A good first impression can set the tone in an interaction with a new person. In the world of publishing, this lesson is just as important for books trying to catch a reader’s eye in an ever-growing market. There are different ways a book can win over a reader once they give it a proper once over. Still, when it comes to getting noticed, the first impression a reader will ever get from your book is made by your cover design.

With the news that Draft2Digital acquired SelfPubBookCovers.com, the graphic designers on our team have a lot to say about good cover design. With their help, we’re here to point your cover art in the right direction.

Cover Design Trends vs. Constants

Book covers are as diverse as books themselves, and the popular trends vary by genre and are subject to change like any trend. When working with your artist to design a cover, you will want to research the covers in your genre and decide what works best for your book and how much you want to adopt popular trends in cover design.

Despite the ethereal nature of cover design tropes, there are still constants you can rely on. No rule is absolute, but there are still best practices to keep in mind when designing your cover art.

Give Your Edges Breathing Room

Your cover is the canvas where your artistic vision will live, but not all real estate on that canvas is equal in value.

When our eyes look at a book cover, they can only process so much of the cover at a glance. If you want your potential reader to get an idea of what to expect from your book, you don’t want to create visual tension with busy designs drawing your reader to the edge of your cover design.

Your text and cover art should draw your reader to the center of your design, leaving some buffer space on the top, bottom, left, and right of the cover where things aren’t as busy. (In Print Publishing, this even gives you the added benefit of keeping your text out of bleed zones!)

Clear and Consistent Fonts

You can have the prettiest cover art in the world, but it still can’t tell your reader everything. The words on your cover let your reader know your intriguing title, your snappy taglines, and just as importantly, your pen name.

It is important for your text to look clean and legible in your cover design. This starts with size; If your reader can’t find the words, they might as well not be on your cover. This is important in an age where many people are introduced to your cover as a thumbnail.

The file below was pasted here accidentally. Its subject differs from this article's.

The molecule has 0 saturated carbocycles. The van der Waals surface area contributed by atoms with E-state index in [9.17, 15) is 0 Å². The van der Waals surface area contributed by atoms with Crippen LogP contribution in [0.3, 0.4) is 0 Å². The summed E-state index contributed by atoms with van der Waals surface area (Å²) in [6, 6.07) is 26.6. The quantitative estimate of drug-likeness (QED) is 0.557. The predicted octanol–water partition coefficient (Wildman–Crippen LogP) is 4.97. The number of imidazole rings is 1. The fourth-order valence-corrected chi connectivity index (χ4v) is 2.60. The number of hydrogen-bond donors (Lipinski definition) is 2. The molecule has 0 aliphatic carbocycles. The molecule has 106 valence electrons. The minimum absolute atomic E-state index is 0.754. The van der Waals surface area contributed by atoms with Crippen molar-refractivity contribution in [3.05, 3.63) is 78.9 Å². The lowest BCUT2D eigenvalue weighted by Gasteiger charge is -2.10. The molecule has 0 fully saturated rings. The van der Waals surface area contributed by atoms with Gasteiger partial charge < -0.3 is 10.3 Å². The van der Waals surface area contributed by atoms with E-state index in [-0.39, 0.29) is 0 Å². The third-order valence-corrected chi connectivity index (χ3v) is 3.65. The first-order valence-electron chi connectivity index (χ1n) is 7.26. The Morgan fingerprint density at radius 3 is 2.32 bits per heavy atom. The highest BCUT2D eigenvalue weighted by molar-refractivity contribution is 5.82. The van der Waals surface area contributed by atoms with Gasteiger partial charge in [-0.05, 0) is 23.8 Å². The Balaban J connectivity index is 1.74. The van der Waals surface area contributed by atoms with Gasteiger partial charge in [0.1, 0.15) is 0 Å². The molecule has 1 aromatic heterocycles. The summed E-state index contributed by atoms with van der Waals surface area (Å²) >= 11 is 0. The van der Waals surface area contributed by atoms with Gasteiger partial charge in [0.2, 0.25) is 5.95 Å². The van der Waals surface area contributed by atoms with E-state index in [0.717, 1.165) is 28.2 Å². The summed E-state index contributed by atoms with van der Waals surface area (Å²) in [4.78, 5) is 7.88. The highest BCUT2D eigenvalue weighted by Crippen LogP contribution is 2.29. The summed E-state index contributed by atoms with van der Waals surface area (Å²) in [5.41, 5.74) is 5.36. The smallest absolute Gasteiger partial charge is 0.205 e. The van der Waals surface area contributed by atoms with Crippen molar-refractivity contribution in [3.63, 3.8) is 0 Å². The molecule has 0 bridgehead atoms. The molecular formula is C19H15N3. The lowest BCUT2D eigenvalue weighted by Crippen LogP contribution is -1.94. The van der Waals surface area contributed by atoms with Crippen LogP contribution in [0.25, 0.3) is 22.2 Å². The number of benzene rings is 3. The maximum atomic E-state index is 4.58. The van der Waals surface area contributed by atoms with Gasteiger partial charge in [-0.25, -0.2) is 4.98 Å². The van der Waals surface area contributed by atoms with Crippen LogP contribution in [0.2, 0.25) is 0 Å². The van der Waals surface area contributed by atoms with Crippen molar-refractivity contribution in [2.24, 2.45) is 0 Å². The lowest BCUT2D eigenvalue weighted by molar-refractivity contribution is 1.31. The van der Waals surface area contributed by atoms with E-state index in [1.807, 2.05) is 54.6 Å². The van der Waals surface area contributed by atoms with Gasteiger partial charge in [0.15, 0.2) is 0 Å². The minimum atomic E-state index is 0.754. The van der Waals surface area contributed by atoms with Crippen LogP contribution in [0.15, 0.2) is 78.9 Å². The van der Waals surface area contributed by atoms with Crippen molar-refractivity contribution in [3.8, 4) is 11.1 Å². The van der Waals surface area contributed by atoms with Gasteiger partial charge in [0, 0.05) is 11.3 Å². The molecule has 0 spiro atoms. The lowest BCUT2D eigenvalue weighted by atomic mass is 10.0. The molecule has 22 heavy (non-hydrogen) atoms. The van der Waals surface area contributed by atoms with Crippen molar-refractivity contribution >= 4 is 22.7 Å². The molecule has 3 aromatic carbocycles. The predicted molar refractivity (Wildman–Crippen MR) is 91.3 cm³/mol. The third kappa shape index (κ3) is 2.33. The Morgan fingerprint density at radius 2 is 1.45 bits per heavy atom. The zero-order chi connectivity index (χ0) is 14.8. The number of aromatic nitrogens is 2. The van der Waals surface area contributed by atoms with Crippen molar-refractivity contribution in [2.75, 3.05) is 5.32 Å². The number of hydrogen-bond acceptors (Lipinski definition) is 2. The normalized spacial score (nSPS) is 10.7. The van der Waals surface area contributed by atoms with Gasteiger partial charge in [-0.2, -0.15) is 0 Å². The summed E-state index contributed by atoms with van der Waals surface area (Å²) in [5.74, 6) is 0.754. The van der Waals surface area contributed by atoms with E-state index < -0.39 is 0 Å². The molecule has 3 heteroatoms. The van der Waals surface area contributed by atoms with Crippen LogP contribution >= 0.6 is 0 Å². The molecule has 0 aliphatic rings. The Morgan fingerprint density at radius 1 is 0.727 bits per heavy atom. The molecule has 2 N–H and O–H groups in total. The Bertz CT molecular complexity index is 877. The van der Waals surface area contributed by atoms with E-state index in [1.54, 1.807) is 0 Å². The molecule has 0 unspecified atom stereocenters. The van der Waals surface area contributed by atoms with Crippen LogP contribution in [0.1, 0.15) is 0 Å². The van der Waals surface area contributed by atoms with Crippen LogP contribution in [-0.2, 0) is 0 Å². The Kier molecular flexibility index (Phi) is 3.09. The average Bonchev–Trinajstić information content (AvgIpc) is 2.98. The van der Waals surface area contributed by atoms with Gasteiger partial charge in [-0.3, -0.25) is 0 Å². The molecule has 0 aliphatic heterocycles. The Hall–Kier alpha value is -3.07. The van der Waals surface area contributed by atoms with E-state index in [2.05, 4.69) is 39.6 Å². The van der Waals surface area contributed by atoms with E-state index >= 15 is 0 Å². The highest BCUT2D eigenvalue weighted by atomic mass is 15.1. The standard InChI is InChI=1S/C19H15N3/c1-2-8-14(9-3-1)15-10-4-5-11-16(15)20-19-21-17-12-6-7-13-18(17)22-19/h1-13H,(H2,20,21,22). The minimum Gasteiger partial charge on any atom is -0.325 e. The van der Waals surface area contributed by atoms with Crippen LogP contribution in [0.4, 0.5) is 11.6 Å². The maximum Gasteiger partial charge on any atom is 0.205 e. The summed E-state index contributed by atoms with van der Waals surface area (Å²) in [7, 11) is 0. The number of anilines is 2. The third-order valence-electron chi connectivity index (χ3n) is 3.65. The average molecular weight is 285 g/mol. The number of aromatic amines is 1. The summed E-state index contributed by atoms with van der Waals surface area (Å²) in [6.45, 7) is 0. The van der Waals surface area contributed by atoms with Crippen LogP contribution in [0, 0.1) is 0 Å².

For the Number of Fonts, Less is More

Make sure your font color contrasts well enough with your art to stand out. Also be sure the font isn’t so complex or busy that the letters are hard to differentiate at a glance.

You also want to keep the number of fonts to a minimum. Two fonts is a safe target, with one bolder, decorative font to grab the reader’s attention, and a second sleek font to compliment and contrast it. You can use more than two fonts, but the more varied font designs you fit onto the same cover, the less cohesive the overall product looks.

Set Your Book’s Tone Through Cover Design

The cover design you choose lets your reader know what to expect if they pick up your book, but that isn’t limited to characters and settings. If you want to catch the right readers for your book, you want to accurately sell the tone of your book through your cover art.

If your book is a psychological thriller, your cover should deliver on that serious tone. A darker color palette and sparse, intense art might speak the language of a thriller reader. If you choose warm colors and smiling characters, that same thriller reader might pass over your book, (though you may give a cozy romance reader an unexpected surprise.)

There are no required rules for how to publish your book. There will always be exceptions to every suggestion of “good cover design,” but we hope these best practices will give you a place to start when designing your next book cover.

To connect with cover designers and find the cover art that works for you, check out SelfPubBookCovers.com